Cheops and Sunrise Peak via Boiling Lake / 經沸騰湖上基奧普斯及日出山

After last week’s trip, we continued working our way south in the wilderness. It’s been five years since we came to climb the Sawtooth Slam. The mixed-use Crater Creek Trail was still famous among the outdoor enthusiasts. We met many people out enjoying doing their things.

Cheops and Boiling Lake

See more trip photos here.

For Sunrise Peak in the Pasayten Wilderness, see this post.

Cheops and Sunrise Peak at a Glance

Access: Crater Creek Trailhead
Round Trip: TBD
Elevation Range: 4760′-8270′
Gear: helmet
GPS Track: available
Dog-Friendly: on the trail

Crater Lake Trailhead to Eagle Lakes Trail

The scenic subalpine forest route had terrific mountain views straight ahead. Plus, the grand Columbia River Basin behind us to the east. The two peaks in my plan we’re Cheops and Sunrise Peak. They were far apart enough to make a pleasant loop trip.

On the Eagle Lakes Trail, I chatted a while with two mountain bikers. They were here riding the Golden Lakes Loop. One of them had even started going after the Bulger List this season. Afterward, a dirt biker greeted us by the ledge overlooking the Lower Eagle Lake.

We continued through and went up to be below Horsehead Pass. Then the same rider returned with a flat tire. So this time, we chatted a bit. Afterward, he rode down the rocky path on one decent wheel.

Rest stop
Rest stop with Martin Peak

See more trip photos here.

Cheops Climb

Memories soon surfaced as we got our first look at Boiling Lake and Cheops from Horsehead Pass. During our first trip here, we camped down by we lake. There we met ranger James by chance.

James happened to be a fantastic photographer and a dog lover. He greeted us warmly by our tent. He had since taken on assignments in various places. But we stayed in contact through social media.

A lunch break by the lake outlet, then we hiked through the larch-filled basin to Cheop’s west saddle at 7500′. The Fork Prince Creek Basin to the south looked luscious under the afternoon sun. The craggy yet ledgy west ridge turned out to be manageable. Then at 7800′, we went up on the northwest face filled with choss and scree. Everything there felt unstable and could move at any moment.

Summit awaits
Summit awaits

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Onward to Deadmans Pass

We carefully traversed northeast below cliff bands to reach a notch south of the summit. Then a short, rocky scramble quickly put us at the top. I could see our destinations from the last two weekends. Not to mention many the highest summits of Washington were all in plain sight. Not too many bugs up here. Only a handful of flies to annoy the heck out of the pup.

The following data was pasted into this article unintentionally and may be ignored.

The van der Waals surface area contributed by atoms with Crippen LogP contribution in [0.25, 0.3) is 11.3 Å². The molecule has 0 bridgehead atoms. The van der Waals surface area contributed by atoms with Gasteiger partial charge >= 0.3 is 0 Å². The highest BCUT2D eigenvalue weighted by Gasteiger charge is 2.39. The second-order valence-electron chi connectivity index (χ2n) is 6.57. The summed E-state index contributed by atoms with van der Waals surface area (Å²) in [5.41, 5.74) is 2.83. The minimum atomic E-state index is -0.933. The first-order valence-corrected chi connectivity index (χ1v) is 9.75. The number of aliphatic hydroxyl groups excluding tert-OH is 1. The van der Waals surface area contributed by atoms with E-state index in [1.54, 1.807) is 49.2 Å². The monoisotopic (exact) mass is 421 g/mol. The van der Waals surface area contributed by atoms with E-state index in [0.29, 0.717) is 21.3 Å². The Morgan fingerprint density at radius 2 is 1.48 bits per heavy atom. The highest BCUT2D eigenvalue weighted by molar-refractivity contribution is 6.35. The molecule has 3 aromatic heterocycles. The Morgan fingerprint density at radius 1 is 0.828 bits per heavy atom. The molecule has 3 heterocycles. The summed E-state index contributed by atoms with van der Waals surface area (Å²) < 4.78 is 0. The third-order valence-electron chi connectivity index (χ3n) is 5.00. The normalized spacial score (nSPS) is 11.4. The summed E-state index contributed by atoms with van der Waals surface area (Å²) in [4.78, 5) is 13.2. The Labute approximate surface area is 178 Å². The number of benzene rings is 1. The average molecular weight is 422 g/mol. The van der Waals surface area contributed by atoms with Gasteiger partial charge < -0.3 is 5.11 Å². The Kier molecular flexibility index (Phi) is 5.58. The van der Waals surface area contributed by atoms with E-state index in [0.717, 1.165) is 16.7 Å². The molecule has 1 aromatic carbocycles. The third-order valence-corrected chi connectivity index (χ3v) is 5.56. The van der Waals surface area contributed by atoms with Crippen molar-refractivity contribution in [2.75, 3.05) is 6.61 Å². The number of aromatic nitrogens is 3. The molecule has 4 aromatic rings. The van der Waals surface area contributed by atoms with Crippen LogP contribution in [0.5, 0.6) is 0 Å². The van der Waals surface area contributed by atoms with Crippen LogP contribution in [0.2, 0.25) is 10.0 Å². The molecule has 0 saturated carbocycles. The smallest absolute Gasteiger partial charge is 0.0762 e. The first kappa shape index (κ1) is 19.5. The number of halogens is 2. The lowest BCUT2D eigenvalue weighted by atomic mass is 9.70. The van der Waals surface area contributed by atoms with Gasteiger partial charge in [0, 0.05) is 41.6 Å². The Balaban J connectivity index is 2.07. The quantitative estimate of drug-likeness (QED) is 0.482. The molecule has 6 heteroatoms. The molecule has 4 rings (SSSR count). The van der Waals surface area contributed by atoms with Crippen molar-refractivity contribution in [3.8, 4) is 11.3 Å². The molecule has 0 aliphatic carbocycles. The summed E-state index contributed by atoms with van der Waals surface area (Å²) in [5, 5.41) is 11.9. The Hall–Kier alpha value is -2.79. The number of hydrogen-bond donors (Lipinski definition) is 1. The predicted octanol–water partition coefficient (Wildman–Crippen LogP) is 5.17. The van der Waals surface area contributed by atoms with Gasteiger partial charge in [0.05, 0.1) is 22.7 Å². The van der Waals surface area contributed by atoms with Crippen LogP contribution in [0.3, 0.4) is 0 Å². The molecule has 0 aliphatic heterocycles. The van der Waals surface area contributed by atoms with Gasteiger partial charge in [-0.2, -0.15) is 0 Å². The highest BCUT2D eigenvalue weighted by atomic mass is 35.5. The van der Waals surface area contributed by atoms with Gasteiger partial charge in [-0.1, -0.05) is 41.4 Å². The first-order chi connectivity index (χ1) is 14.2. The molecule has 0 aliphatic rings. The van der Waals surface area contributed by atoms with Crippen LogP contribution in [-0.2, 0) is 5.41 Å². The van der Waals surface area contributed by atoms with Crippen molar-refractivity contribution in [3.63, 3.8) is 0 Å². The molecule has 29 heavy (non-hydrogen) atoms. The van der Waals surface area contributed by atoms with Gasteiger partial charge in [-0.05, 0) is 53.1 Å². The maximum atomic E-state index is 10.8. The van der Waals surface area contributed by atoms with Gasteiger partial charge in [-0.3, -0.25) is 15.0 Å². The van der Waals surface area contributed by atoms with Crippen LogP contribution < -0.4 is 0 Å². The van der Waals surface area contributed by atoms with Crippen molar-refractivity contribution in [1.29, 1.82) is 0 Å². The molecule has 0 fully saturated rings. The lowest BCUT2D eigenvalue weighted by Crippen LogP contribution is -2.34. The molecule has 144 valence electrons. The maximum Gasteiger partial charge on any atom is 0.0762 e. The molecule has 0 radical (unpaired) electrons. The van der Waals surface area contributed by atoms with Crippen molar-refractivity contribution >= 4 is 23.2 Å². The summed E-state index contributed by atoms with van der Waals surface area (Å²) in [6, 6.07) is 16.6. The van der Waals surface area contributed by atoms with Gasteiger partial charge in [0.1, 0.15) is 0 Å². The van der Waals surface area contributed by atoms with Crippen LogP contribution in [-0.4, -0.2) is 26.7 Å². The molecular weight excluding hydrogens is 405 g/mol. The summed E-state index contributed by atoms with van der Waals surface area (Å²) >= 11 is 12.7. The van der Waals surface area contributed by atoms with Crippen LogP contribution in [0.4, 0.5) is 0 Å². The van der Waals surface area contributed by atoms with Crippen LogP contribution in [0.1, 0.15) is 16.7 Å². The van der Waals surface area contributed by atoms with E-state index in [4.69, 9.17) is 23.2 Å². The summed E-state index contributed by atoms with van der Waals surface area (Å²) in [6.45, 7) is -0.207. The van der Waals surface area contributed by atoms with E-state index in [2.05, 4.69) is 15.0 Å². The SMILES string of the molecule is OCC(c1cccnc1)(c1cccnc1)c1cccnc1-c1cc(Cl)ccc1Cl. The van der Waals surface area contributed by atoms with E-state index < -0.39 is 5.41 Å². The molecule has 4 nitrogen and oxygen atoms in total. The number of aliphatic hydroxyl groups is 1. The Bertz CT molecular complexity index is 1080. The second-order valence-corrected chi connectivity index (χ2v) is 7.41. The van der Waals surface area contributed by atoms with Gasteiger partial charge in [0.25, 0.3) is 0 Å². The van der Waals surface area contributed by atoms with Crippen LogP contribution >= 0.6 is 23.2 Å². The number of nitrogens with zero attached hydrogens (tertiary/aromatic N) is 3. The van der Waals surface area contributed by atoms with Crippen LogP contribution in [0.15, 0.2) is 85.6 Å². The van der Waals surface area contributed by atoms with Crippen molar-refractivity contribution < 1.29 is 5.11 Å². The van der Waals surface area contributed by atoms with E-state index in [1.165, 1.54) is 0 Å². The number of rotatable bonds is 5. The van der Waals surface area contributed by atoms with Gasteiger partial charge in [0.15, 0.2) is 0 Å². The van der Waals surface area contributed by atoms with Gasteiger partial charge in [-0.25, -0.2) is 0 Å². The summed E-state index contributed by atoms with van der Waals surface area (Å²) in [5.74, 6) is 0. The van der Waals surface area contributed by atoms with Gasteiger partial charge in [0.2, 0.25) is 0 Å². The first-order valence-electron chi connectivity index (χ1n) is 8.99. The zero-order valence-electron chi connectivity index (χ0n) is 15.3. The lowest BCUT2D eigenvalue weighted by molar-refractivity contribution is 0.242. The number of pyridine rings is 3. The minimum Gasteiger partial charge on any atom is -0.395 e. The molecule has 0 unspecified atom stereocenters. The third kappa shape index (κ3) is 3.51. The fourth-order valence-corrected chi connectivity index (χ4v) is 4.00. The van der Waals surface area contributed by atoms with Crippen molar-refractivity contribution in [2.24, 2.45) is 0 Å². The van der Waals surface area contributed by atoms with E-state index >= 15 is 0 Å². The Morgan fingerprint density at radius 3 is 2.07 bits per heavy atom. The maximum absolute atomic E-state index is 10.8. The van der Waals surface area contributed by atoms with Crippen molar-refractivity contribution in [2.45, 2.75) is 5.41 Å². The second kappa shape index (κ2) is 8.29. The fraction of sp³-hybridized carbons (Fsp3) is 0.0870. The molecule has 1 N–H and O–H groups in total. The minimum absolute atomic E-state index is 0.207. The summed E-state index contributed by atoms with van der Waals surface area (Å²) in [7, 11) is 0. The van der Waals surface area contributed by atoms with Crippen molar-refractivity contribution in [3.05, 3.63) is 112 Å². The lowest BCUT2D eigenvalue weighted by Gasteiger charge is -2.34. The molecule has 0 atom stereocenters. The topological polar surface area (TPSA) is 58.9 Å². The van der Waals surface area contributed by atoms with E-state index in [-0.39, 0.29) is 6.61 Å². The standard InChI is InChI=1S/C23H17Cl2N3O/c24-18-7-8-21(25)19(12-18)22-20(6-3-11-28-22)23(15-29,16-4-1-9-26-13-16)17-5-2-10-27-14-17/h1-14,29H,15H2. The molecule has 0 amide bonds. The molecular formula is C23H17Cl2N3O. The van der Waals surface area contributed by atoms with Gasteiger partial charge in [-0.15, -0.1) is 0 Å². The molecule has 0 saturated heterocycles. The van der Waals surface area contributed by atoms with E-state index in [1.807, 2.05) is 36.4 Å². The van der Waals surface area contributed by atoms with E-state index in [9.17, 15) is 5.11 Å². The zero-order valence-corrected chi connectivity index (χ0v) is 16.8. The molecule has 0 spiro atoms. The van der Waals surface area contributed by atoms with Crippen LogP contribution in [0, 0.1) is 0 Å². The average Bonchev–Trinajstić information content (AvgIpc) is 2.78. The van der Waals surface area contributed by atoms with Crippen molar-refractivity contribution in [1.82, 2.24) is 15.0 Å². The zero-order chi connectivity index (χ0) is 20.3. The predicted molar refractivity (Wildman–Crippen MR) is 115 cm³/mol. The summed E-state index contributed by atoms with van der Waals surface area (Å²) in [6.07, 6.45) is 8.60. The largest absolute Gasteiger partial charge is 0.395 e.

Back down on the saddle, we scrambled the gentle south slopes into the basin. Then from there, we got on the Summit Trail (#1258) at 6800′, west of Martin Peak. The open terrain with minimal elevation changes made for a leisurely hike. Expansive meadows with vibrant flowers clear to the head of East Fork Prince Creek below Deadmans Pass. From there, we then dragged our tired bodies up to the pass at 7400′.

Heading southbound on the Summit Trail
Summit Trail southbound

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Sunrise Peak Climb

The aptly named Summer Blossom Trail (#1256) was very dry. We searched a while for water but couldn’t find any. Right before reaching the Sunrise Lake Trail junction (#417B), we scrambled uphill and found a hidden basin. A tiny stream from a tiny snow patch provided the much-needed and the only water source in the vicinity. So we set up camp here.

There were still a few hours until sunset. So the pup and I left for Sunrise Peak less than a mile away. From Sunrise Pass, the ridge crest with dense growth and steep drop-offs didn’t look very inviting. So as a result, we were on the south slopes for the majority of the traverse.

Sunrise Peak west ridge traverse
Sunrise Peak west ridge traverse

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Sunrise Peak Summit Views Plus Outro

We got to the top half an hour before sunset. Several equally high points along the summit ridge looked equal in height. So we walked across all of them. Views were better to the north and the west included many familiar peaks. The beautiful Sunrise Lake in the large basin appeared unfazed by the occasional loud chirping from nearby marmots. As the sun slowly crept toward the horizon, we left the top and headed down the ridge.

Visibility was better traversing down on the ridge. As a result, we were back on the pass in half the time it took to get to the top. We got back to the camp basin just as daylight slowly dwindled. It was another frog-croaking, starry night for star trail photography.

Horsethief Basin sky
Horsethief Basin sky

See more trip photos here.

Exiting via Merchants Basin

Next morning. we packed up and went back on the pass overlooking Sunrise Lake. The faint trail had lots of loose rocks. Cairns was there to guide us down the east slopes to the lake. A group of campers hung out by the lake as we crossed the lake outlet. From there, we hiked down into the vibrant Merchants Basin. We then went on the Foggy Dew Trail (#417) in the open meadows and headed up to Cooney Pass.

After reaching the glistening Cooney Lake on the north side of the pass, we stopped for a quick break. Then we continued to hike out on Martin Lake Trail (#429). Just before re-entering the forest below Martin Peak, we met a group of seven Golden Lakes Loop bikers. Everyone from the crew stopped us wanting to greet the pup. They were the last people we saw on this trip.

Merchants Basin
Merchants Basin

See more trip photos here.

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